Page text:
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Remembering Mrs. Nancy Reagan: The Influence of a First Lady
You learn something out of everything, and you come to realize more than ever that we're all here for a certain space of time, and then it's going to be over, and you better make this count.
In this country and across the globe, spouses of government leaders have a unique opportunity to address challenges and improve lives. Mrs. Nancy Reagan is a prominent example of a first lady who used her podium to advocate on behalf of citizens.
Her public service, both during and after her time at the White House, called attention to the need for leadership, partnership, and action on issues ranging from drug abuse, to foster care, to historic preservation, and many other causes. Her tireless efforts garnered global attention, encouraged activism among her peers, and ultimately influenced policy.
For example, in April 1985 she hosted a First Ladies Conference on Drug Abuse, welcoming 18 first ladies from around the world to discuss solutions regarding the growing problem of drug abuse. Later the same year, 30 spouses of heads of government joined her in New York for the second First Ladies conference held during the fortieth anniversary of the founding of the United Nations. In 1986, she became the first First Lady to address the United Nations General Assembly (now a more common practice thanks in part to her example), where she highlighted the critical need to strengthen international drug interdiction and trafficking laws. That same year, President Reagan signed into law the “National Crusade for A Drug Free America.”
From fellow first ladies to state leaders to the American public, her contributions have had lasting influence, as emphasized in the countless tributes over this last week, including:
Mrs. Reagan was fiercely loyal to her beloved husband, and that devotion was matched only by her devotion to our country. Her influence on the White House was complete and lasting. During her time as first lady and since, she raised awareness about drug abuse and breast cancer. When we moved into the White House, we benefited from her work to make those historic rooms beautiful.
Mrs. Reagan was a woman of incredible strength and grace, and she was a passionate advocate for so many important issues. Through the example she set, both during her time in the White House and beyond, Mrs. Reagan reminded us of the importance of women’s leadership at every level of our society. And on a personal note, Mrs. Reagan also understood the value of mentoring…I am so grateful for her kindness and generosity to me and my family over the years, and I hope that our continued work to educate girls worldwide is a fitting tribute to her legacy.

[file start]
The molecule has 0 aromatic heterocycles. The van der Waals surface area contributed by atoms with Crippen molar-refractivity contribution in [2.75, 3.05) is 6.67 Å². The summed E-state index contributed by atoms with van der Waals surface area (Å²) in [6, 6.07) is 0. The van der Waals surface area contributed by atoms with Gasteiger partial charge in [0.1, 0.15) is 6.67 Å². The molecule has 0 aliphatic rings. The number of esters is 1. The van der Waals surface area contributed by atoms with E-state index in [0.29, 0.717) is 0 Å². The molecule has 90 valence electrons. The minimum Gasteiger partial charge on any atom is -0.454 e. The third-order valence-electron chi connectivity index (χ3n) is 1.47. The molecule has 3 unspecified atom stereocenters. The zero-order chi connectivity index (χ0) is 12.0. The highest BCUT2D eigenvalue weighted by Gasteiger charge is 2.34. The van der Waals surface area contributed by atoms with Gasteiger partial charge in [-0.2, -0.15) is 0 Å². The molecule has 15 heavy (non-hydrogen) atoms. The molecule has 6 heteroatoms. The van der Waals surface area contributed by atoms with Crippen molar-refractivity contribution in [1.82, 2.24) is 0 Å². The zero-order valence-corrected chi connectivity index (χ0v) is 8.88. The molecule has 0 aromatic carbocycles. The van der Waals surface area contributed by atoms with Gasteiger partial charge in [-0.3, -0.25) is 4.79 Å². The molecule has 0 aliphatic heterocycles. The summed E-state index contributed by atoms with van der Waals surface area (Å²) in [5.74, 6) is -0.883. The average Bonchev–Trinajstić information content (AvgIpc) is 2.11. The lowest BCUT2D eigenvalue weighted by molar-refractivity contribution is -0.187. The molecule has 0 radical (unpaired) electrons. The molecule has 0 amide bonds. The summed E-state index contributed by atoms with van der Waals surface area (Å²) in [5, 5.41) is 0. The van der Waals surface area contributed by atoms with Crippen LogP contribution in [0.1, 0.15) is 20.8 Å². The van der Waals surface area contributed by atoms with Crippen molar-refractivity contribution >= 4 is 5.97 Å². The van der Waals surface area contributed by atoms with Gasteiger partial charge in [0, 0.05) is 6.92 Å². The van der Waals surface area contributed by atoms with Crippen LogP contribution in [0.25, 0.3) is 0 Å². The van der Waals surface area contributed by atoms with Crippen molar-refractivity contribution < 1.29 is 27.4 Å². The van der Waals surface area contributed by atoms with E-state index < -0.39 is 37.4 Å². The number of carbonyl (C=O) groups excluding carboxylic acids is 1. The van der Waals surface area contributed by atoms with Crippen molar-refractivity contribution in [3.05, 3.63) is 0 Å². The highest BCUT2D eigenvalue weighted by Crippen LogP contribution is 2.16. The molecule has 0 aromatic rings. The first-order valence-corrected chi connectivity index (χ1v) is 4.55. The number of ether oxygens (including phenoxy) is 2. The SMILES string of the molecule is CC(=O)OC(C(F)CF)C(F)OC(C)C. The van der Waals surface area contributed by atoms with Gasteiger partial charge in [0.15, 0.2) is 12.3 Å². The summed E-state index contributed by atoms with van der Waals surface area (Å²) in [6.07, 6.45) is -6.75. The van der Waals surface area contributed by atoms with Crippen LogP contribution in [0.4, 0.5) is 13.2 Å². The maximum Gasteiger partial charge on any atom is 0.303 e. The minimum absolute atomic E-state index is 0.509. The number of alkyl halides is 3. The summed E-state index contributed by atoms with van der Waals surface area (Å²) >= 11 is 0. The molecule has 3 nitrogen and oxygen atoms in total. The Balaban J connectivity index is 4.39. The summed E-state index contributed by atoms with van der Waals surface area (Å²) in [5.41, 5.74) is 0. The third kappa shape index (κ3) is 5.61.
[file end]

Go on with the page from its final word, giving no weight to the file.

Nancy was an extraordinary woman: a gracious First Lady, proud mother, and devoted wife to President [Ronald] Reagan -- her Ronnie…Her strength of character was legendary…She leaves a remarkable legacy of good that includes her tireless advocacy for Alzheimer's research and the Foster Grandparent Program.
The Bush Institute's First Ladies Initiative supports First Ladies from around the world to effectively use their unique platforms to improve lives. Mrs. Reagan’s impact reminds us all of the value of this platform. Her remarkable efforts to advance important causes in the United States and across the world will ensure that her legacy endures for generations to come.
Natalie Gonnella-Platts serves as the Director of the Women's Initiative at the George W. Bush Institute. In this role, Natalie is responsible for research and programmatic efforts that empower women worldwide to lead in their communities and countries. This includes the work of the First Ladies Initiative, which aims to enable and support First Ladies from around the world in effectively using their platforms to empower women and children in their countries. Additionally, she is the host of the Bush Institute’s award nominated podcast, Ladies, First; the co-author of a first-of-its kind analysis on global first ladies, A Role Without a Rulebook; and served as a project lead on the development of the Bush Institute’s 2018 special exhibit, First Ladies: Style of Influence.
Natalie studied Communications and International Studies (Peace and Conflict) at the State University of New York (SUNY) at Fredonia. She earned an MA in War, Violence and Security studies from the University of Sussex in Brighton, United Kingdom. Prior to joining the Bush Institute, she held roles in New York City at American International Group (AIG), and in London at ConservativeHome USA, the Legatum Institute, and BBC Worldwide. She is a member of Akola Project’s Advisory Council; a co-founder of Each Inc., a non-profit that seeks to provide innovative technology tools to organizations that care for and protect orphans and vulnerable children; and has previously served as a project strategy advisor to Stop the Traffik’s Finance Against Trafficking initiative.Full Bio
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